Islamic banking share improved 6.4 percent in Pakistanzulkiflihasan
Islamic banking share improved 6.4 percent in September
RIZWAN BHATTI Available at: http://www.brecorder.com/news/money-and-banking/pakistan/1140390:news.html
KARACHI (January 06, 2011) : Islamic Banking Industry (IBI) has sustained growth momentum despite prevailing tenuous economic conditions; and overall share of IBI in the country’s banking system also improved to 6.4 percent in September 2010.
Sources told Business Recorder on Wednesday that the Islamic banking assets, deposits and financing continued exhibiting strong growth with total assets increasing to Rs 424 billion at the third quarter end (September 2010) from Rs 411 billion at the beginning of the quarter; the Year on Year (YoY) growth in the assets was 31 percent.
The overall share of Islamic banking industry in the country’s banking system also improved to 6.4 percent in September 2010 from 6.1 percent as at the beginning of the quarter ie June 2010. The share was stood at 5.4 percent at the beginning of calendar year 2010.
However, the profitability of IBI in Pakistan – based on Return on Assets (ROA) and Return on Equity (ROE) – is lower than the previous quarter and also worsen than the industry average. As the tax adjusted ROA and ROE for Islamic banks as of September 2010 are 0.6 percent and 5.3 percent compared to the industry figures of one percent and 9.9 percent, respectively. While, end of June 2010 quarter ROA was stood at 0.8 percent and ROE at 6.9 percent.
Sources said that growing liquidity surpluses in Islamic banks however, is an another universal problem as banks in almost all the jurisdictions are facing diversification of product mix and tapping non-traditional areas like SME, Agriculture and Microfinance, in a gradual manner. The widening gap in the growth rates of deposits and financing has been instrumental in pileup of huge liquidity surpluses in the industry.
While, the recent issue of government of Pakistan Ijarah Sukuk of around Rs 52 billion coupled with another tranche of Rs 40-50 billion in December, 2010 has temporarily addressed the surplus liquidity issue. Despite this the IBI will have to diversify its financing and investment avenues to find a long-term solution.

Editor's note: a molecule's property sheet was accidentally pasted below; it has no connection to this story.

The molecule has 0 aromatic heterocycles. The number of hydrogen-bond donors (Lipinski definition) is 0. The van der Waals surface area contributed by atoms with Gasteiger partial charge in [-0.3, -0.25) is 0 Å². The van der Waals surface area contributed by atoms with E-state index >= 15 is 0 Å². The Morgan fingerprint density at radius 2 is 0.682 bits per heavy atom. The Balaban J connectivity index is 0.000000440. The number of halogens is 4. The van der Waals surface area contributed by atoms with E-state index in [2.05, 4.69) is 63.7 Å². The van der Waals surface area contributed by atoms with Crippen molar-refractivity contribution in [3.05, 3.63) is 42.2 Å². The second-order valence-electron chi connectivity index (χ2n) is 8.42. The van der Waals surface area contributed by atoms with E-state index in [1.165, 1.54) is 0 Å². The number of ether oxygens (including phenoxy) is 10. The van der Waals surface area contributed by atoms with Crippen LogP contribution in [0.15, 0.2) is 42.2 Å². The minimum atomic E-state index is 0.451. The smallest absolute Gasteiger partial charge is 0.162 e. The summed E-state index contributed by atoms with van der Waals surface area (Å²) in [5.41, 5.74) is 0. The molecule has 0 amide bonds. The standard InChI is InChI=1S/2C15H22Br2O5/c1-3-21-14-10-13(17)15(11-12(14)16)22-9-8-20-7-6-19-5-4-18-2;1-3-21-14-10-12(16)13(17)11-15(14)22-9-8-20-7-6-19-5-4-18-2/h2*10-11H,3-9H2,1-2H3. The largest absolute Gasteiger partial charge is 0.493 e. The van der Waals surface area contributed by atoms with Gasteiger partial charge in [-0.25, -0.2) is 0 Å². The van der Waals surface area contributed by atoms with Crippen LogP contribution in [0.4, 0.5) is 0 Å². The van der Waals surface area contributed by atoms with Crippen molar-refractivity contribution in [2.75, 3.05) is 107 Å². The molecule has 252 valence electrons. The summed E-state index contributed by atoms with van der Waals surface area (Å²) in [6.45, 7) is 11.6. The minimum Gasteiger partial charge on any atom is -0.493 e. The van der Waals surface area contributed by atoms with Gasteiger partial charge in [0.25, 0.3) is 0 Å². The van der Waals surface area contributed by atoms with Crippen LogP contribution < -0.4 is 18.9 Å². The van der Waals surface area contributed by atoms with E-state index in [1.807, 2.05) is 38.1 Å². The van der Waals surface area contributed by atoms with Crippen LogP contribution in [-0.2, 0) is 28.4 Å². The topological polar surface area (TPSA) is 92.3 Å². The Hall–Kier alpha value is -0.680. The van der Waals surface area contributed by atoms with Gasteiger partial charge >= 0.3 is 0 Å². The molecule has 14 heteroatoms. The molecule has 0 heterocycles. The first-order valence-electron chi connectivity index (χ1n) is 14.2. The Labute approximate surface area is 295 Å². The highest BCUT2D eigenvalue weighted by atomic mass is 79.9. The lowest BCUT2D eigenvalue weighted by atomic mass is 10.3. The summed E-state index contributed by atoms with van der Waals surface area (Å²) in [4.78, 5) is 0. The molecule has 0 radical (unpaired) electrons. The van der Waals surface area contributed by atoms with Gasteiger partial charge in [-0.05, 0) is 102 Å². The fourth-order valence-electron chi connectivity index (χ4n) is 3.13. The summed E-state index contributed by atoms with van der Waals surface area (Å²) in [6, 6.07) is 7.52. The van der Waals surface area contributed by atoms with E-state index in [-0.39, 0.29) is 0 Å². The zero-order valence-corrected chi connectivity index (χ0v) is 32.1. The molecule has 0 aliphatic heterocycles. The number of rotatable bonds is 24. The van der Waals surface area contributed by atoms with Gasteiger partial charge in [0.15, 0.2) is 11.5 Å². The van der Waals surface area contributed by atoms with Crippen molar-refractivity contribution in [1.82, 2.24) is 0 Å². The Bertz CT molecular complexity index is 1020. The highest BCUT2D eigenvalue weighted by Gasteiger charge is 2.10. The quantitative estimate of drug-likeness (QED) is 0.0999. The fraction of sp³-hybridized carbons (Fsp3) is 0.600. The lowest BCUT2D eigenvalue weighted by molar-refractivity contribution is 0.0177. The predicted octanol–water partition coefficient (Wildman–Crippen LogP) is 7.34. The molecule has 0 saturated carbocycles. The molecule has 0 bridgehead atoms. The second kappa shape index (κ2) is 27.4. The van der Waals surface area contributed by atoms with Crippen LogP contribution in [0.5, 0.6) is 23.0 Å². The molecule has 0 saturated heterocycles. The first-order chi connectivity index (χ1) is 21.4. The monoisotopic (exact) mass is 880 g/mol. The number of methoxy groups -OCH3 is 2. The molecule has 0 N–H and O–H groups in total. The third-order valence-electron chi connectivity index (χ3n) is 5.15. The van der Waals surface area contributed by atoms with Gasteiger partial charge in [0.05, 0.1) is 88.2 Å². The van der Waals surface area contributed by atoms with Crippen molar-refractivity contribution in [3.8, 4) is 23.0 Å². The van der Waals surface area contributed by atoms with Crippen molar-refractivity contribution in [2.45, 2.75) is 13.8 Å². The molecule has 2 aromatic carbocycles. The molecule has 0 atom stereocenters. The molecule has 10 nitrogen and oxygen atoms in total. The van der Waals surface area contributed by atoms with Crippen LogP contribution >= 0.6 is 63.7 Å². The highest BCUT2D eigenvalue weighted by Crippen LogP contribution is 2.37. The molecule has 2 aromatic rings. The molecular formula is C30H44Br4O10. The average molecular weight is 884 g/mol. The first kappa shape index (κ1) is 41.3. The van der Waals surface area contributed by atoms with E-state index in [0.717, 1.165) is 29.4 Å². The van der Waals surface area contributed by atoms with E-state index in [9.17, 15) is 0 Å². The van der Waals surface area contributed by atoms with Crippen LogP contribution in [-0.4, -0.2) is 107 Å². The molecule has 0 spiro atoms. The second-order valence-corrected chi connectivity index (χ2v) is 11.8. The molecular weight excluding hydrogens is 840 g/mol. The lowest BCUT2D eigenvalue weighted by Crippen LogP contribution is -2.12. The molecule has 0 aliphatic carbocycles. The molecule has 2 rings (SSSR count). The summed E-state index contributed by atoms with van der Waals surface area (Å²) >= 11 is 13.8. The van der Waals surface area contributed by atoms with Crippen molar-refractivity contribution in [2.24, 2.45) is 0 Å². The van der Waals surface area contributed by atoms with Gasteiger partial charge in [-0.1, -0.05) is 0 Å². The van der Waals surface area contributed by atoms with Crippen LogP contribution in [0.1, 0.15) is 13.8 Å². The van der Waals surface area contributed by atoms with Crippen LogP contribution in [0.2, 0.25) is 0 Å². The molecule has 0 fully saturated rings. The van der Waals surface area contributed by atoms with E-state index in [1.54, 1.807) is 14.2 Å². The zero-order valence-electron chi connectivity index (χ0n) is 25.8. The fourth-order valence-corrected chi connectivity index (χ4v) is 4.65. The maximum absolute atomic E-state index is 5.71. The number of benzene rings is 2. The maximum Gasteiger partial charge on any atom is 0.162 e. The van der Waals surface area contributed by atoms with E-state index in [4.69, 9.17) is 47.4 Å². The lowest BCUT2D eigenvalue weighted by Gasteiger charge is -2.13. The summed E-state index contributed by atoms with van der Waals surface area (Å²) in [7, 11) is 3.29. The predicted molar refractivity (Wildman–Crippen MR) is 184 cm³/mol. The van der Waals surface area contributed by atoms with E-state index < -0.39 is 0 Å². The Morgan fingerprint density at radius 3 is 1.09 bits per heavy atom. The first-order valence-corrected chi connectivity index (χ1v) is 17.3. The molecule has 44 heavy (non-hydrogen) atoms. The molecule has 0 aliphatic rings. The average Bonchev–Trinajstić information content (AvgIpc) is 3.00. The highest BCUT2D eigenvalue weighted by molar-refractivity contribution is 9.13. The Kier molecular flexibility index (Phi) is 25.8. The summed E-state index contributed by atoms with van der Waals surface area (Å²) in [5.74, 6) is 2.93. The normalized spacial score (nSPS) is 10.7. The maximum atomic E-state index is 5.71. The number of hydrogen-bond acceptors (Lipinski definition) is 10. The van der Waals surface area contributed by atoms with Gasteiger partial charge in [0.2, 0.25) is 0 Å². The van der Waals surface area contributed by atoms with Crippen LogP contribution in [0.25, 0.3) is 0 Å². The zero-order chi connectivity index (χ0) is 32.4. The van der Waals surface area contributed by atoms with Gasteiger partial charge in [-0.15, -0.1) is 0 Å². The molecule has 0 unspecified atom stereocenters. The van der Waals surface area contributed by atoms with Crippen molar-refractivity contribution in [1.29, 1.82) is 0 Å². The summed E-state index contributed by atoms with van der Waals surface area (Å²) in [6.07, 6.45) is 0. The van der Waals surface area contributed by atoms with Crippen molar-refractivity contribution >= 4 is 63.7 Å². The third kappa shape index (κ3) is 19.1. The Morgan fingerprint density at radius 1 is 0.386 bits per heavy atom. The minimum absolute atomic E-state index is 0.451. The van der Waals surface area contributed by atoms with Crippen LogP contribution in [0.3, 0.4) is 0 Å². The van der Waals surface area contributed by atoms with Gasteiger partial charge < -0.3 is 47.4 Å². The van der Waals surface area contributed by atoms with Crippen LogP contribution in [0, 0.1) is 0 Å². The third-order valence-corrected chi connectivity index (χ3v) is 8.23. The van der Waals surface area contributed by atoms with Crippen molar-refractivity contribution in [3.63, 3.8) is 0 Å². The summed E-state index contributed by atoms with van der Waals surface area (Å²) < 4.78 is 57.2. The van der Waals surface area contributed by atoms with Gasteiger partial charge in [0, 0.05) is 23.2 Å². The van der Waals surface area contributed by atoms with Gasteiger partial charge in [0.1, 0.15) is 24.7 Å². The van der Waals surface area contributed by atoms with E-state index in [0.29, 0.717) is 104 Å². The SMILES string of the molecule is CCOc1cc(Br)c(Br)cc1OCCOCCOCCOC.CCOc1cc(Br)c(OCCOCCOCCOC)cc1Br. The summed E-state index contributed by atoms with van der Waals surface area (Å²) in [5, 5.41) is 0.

Similarly the deposits and financing and investments grew by 38.2 percent and 17.7 percent respectively and reached Rs 338 billion and Rs 233 billion as at the close of the quarter. The relatively lower growth in financing and investments is indicative of the difficulties being faced by IBI in exploring new financing and investment avenues to deploy the growing deposits, they said.
While the relatively cautious approach of IBI in assets’ acquisition has enabled the Islamic banks to maintain relatively better quality of financing portfolio. It has slowed down the pace of asset build-up; the share of IBI financing and investments is 4.6 percent compared to that of 6.7 percent of deposits.
Bankers said that the declining profitability can be attributed to difficult economic conditions that have adversely affected the assets quality of banks including Islamic banks as reflected by significantly increased Non-Performing Financing (NPF) ratio.Furthermore, the extensive branch expansion during last couple of years has also contributed in low profitability ratios as the branched so opened are gradually achieving the break even.
Brach network of IBI has mounted to 684 branches in September 2010 from 651 branches in December 2009. The Islamic banks’ deposits though grew by just 3 percent during the quarter, the YoY growth was healthy 38 percent. The slower growth in deposits during the quarter could be attributed to recent floods and Eid-related withdrawals in September 2010.
Consequently, similar pattern is exhibited in the YoY growth of fixed and saving deposits which stood at 37 percent and 40 percent respectively, while the QoQ basis growth of fixed and saving deposits is 4 percent and 8 percent respectively. Further, the deposits of financial institutions have increased on YoY basis by 47 percent but a declining trend was noticed on the QoQ basis which can be attributed to the fact that the Islamic banks are shifting their institution’s deposit to the interbank placements.